The British Pound seems to be performing an unexpected rally amid moderately strengthening of the U.S. Dollar. The Cable rose to new January highs at 1.3710 on Wednesday. Such levels have not been seen since April 2018.
The reason for the rally is most likely a higher than expected inflation of 1.4% YoY in the United Kingdom. The CPI index in December was also higher than expected at 0.6% vs 0.3% last November. The inflation rose after the UK government lifted some traveling restrictions amid overall national quarantine.
A common place in the financial markets in the last months is the sentiment that the U.S. Dollar is poised to a further decline against other major currencies. Among other arguments put forward by investors were the combination of the Blue wave of Democratic dominance in the Congress of the United States and dovish monetary policy from the Federal Reserve (Fed).
It is a fact that the presidency of Democrat Joe Biden is accompanied by the takeover of the majority in the Congress by Democrats.
The restless year of 2020 seems to be ending with optimism as compensation for all the disturbances that investors experienced during this year. The last week of the year is concentrated on all the latest positive news, which is the type of news that did not surface over the stretch of the other 51 weeks of 2020. The new relief bill saga in the United States, which lasted for several months, finally ended with the approval of Congress and the bill being signed into law by the President Donald Trump.
The United Kingdom became a lead actor this Christmas week as the news about the new coronavirus strain discovered in this country sharply hit markets. Risky assets went under a sell-off in recent days as new fears over the spread of the coronavirus and the possible ineffectiveness of the vaccines which have begun to be distributed, seemed to freeze investors’ hearts. Moreover, EU-UK trade negotiations over Brexit have been unsuccessful so far and this has amplified skepticism that the deal will be reached before the final-final deadline on December 31.
Federal Reserve (Fed) and its Chairman Jerome Powell have said nothing particularly new after the Fed’s Federal Open Market Committee meeting, which was the last meeting for 2020. Hopes for a further softening of monetary policy by the Fed eventually were not fulfilled. Interest rates were kept within the range of 0-0.25% and the Fed will continue to increase its holdings of securities by $120 billion a month, disappointing those who hoped for an extension of the purchase program. The monetary policymaker will buy U.S.
It may sound weird, but the title of the article can be found on a list of shock scenarios recently published by Saxo bank. There are no substantial calculations behind its forecasts, as the purpose of the list may rather be to point out possible shocks and surprises for the global economy for the year to come. However, this shock tactic may have some reason behind it, as some of these forecasted scenarios may be actual possibilities and developments that may unfold during 2021.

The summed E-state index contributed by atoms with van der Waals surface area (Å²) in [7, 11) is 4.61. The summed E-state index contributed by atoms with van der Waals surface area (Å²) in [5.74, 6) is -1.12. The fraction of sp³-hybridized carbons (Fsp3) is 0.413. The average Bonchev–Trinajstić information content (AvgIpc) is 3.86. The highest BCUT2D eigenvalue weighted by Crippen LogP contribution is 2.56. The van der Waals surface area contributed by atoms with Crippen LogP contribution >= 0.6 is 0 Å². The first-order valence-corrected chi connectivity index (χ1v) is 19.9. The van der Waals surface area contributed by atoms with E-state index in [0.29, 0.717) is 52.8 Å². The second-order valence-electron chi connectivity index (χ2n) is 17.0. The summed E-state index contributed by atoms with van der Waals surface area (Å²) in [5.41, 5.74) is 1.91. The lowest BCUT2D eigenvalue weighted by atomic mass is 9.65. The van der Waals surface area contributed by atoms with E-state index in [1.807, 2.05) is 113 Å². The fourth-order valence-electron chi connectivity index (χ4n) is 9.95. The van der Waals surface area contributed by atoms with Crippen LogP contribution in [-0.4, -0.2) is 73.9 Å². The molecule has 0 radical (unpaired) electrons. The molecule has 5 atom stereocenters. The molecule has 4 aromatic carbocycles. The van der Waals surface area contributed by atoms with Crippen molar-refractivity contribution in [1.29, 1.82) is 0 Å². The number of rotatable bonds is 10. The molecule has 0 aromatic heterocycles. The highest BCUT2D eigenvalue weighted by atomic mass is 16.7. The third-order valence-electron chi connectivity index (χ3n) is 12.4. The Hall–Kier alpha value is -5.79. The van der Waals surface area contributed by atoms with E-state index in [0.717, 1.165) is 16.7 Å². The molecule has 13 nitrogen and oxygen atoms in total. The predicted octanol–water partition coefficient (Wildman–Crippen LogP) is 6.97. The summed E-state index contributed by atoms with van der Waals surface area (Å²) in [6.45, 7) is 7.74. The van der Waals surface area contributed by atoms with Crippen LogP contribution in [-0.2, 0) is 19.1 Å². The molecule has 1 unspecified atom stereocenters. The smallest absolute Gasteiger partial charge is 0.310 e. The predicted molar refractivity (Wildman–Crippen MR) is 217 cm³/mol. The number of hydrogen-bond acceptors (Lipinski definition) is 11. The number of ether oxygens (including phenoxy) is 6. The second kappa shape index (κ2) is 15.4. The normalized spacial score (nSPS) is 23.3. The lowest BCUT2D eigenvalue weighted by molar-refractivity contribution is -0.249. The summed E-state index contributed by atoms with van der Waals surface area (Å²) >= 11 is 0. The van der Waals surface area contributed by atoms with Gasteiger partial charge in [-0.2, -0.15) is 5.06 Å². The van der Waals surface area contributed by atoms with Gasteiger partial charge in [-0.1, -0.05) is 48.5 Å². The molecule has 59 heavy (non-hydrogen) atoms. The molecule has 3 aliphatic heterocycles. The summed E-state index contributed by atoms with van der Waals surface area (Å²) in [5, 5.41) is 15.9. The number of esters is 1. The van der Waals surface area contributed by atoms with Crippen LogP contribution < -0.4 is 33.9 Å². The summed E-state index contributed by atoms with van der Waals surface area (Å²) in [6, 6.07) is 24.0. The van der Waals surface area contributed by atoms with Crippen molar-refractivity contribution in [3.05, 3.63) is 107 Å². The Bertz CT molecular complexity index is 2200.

One of the most intriguing scenarios suggested by Saxo Bank is the rising demand for silver.
Last month’s movements of gold prices are startling. After an impersonal rally this year from $1451 per troy ounce in March, the yellow metal in November lost 10% of its maximum price of $1965 per ounce to $1774, the worst monthly loss for the last four years. Did gold lose its function as a safe haven asset in November amid roaring pandemic and global economic turmoil?
Hardly. Gold maintains its safe haven status. Economic “storms” and jeopardies have eased since this spring, when investors sheltered themselves in gold instruments.
Bitcoin, a leading digital currency, lost almost 12.5% on Thursday morning after it almost hit all-time highs of December 2017 at $19,891. In 2020 the digital currency has repeated it’s hype fromthree years ago when it rocketed up by 484% from its lows of $4000 in March to this year’s high of $19,349 which was reached on Tuesday. Bitcoin has performed notably in November this year as it gained 37%.
The rally in the leading cryptocurrency may be partially explained as it is positioned as a risky asset or “digital gold” opposed to the U.S. Dollar.
The pandemic of coronavirus pushed global debt levels to new highs of $272 trillion in the third quarter of 2020, rising by 6.7%, an unprecedented level since 2016. The level of the global debt is expected to top $277 trillion by the end of 2020, according to the Institute for International Finance (IFF) Global Debt Monitor. This would represent a debt-to-GDP ratio of 365%.
In 2019, IFF recorded the rise of the global debt by $10 trillion or just 4% to $255 trillion. Global GDP last year, according to the United Nations data, rose by 2.3% only.
Flighty financial markets are closely monitoring the U.S election saga that is still unwinding after Election Day on November 3. As Democratic nominee Joe Biden gets more and more votes, risky assets and currencies against the U.S. Dollar are seen to be getting more support. This trend is not only supported by the democratic promise to approve the large relief bill of $2.2 trillion, but also by hopes of smoothing trade tensions and geopolitical confrontation with China that would most likely improve global trade in investments.
This sentiment is supported by rising stock indexes that gained 1.